“No, they never brought food.”
“Well,” I offered, “geeks do tend to lack in social graces.”
Another story he told was of his efforts to touch up a mural. He strategized things out in Photoshop then, frustrated that the muralist was busy, he went and fixed things himself. “Because I had to look at it every day.” He said that his efforts had been recognized as an excellent job, and that this had softened the attitudes of his neighbors towards him.
He asked if I knew of ephemeral art. I know of Mandelas made of sand and then cast into the wind. He said a large one had been assembled outside of the De Young Museum and while it lasted he took his own steps to preserve the thing — a series of photographs stitched together into a very large image. He wanted to build a tilt-shift lens, and I was pleased that I could ask a question along the lines of “it somehow shifts the lens to get a consistent focus across the depth of field?”
The show opened, and Mike took an SLR digital camera from his bag. It sported a home-made fish-eye lens and he explained that this took round pictures which he wanted. Lenses on the market distorted such optics back to a rectilinear format, which is not what he wanted. He seemed dubious of his ability, however, to fashion a tilt-shift lens.
A crowd of us entered the tiny gallery — fascinating paintings of various repeated geometrical shapes that were set into motion with changing colored lights. Fascinating and wonderful. I squeezed carefully to the back and grabbed a plastic cup of wine and a handful of what I suspect are actually gourmet dog treats. I squeezed my way back through the gallery, really digging the art work, especially two of the more complex works that did a lot of subtle color mixing within layers of geometric shapes — one was quartets of circles within ever larger quartets of circles, and another was circles within faces of stacked cubes.
I finished my nosh and since space was so tight I stowed the empty plastic wine cup in my bag, made my way out the door, where a line of people had formed, and headed home.
MikeyA’s recent comment got me thinking about how to bring this web site back to a more personal feel. I’m trying a slightly different tack the last few days. The following was originally written long-hand.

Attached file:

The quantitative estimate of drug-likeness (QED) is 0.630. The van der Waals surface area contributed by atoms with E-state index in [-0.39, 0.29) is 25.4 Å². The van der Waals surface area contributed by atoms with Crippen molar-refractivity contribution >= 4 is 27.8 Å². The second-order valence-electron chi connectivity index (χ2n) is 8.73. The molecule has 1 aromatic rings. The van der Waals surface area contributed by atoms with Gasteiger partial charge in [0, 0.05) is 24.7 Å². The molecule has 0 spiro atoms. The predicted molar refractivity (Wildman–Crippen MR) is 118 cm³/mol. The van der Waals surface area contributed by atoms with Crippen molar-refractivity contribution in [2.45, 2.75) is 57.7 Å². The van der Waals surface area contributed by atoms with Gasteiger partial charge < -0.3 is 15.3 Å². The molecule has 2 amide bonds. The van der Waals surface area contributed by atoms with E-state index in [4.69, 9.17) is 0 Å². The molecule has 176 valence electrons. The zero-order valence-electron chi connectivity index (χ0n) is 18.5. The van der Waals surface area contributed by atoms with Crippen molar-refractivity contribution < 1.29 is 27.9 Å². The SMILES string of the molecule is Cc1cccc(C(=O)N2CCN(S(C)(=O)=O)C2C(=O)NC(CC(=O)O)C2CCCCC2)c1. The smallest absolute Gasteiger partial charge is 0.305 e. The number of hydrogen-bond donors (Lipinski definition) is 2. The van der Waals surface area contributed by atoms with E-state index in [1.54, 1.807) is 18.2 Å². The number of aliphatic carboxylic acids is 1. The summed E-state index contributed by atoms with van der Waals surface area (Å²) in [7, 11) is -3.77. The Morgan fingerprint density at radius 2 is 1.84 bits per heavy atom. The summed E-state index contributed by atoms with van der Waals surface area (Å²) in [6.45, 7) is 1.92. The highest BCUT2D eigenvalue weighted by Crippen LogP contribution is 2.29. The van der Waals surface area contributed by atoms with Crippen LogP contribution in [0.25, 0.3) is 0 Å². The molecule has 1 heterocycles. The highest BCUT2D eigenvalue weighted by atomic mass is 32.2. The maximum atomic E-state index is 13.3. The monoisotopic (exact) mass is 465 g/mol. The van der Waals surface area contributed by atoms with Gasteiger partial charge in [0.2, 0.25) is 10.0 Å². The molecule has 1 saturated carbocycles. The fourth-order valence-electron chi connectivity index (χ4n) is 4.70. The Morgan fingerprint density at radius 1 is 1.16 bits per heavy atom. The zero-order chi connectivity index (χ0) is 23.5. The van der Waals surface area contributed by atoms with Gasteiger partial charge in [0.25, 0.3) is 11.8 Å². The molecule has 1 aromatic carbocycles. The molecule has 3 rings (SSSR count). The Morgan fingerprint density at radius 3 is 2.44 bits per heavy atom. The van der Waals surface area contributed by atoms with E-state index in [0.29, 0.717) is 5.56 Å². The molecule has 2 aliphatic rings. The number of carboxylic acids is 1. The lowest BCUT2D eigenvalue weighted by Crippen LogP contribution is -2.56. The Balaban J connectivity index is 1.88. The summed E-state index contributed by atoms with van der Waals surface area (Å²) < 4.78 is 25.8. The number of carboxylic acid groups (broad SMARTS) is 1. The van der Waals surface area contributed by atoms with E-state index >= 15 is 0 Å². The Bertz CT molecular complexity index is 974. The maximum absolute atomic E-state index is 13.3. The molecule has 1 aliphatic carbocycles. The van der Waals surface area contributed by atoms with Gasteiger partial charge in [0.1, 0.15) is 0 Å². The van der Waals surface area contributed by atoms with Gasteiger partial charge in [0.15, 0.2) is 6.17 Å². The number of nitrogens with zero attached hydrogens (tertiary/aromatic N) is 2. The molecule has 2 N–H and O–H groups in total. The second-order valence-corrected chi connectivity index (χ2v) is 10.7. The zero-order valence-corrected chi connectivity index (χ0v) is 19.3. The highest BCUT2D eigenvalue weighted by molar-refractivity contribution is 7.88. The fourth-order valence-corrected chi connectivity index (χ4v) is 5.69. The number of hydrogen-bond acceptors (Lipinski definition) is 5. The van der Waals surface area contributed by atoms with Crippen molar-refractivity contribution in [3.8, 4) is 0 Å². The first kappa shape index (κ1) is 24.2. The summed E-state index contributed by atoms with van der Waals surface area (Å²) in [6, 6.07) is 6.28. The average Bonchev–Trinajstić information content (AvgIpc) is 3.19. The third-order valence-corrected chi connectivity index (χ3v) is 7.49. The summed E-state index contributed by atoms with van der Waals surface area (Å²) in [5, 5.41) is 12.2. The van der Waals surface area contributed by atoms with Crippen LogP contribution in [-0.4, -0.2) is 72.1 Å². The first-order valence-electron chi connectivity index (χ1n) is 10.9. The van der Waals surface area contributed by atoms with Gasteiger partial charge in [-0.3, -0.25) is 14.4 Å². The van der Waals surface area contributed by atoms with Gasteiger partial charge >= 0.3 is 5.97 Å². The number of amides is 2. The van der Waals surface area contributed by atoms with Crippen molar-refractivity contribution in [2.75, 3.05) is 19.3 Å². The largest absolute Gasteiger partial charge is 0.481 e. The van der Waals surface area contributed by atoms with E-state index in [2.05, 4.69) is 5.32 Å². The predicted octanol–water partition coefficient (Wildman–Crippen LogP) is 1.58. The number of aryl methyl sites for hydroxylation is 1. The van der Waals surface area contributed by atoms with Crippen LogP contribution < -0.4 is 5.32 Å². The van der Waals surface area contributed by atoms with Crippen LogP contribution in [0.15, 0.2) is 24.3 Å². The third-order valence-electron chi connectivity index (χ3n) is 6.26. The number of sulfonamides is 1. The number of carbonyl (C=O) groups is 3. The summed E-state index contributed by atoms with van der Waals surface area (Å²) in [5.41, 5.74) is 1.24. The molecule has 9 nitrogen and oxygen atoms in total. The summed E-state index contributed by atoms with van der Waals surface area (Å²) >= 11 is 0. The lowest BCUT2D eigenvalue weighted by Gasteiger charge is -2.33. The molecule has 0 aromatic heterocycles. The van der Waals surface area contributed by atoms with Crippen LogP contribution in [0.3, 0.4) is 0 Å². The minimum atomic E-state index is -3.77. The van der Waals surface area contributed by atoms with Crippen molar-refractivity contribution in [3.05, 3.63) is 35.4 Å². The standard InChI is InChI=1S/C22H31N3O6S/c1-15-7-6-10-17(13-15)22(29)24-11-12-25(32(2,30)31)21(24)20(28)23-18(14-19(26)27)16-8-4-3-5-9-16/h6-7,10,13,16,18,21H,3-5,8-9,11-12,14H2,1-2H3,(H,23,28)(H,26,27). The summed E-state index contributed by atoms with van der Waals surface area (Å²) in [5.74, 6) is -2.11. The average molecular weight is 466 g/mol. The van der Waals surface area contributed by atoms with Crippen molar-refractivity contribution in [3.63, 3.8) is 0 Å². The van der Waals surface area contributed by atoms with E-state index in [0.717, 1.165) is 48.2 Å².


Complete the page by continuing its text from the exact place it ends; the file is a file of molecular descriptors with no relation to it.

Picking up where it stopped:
June 6, 2008
I recall in my Tellme days that more than one person expressed enthusiastic enjoyment of my online journal. “It is so damn funny!” I of course appreciated this praise but it left me wondering because I wasn’t trying to be funny. I just figured that my sense of humor shone through and that everyone has their own experience of a text.
Later I came to the awful realization that the humor was in my playing the awkward “straight man” in my own life and that to an extent the humor was along the lines of David Sedaris dressed as an elf. They weren’t laughing with me, they were laughing at me, but they thought I was in on the joke.
At any rate, over time I dropped away biographical detail from the journal. The difference between a journal or a diary and a modern blog is that a blog isn’t about the author. My web site has evolved that way.
Still, the maxim for good writing is to “write what you know” and the biggest subject that anyone may be an authority on is themselves. How do you write about yourself without giving yourself away?
Paul Theroux provides a clue. I have read a few of his novels about train travel. While traveling he talks less about the places he goes and more about his experience of travel and his experiences of people met along the way. In this way you learn something that he cares to reveal about his character without really talking about himself.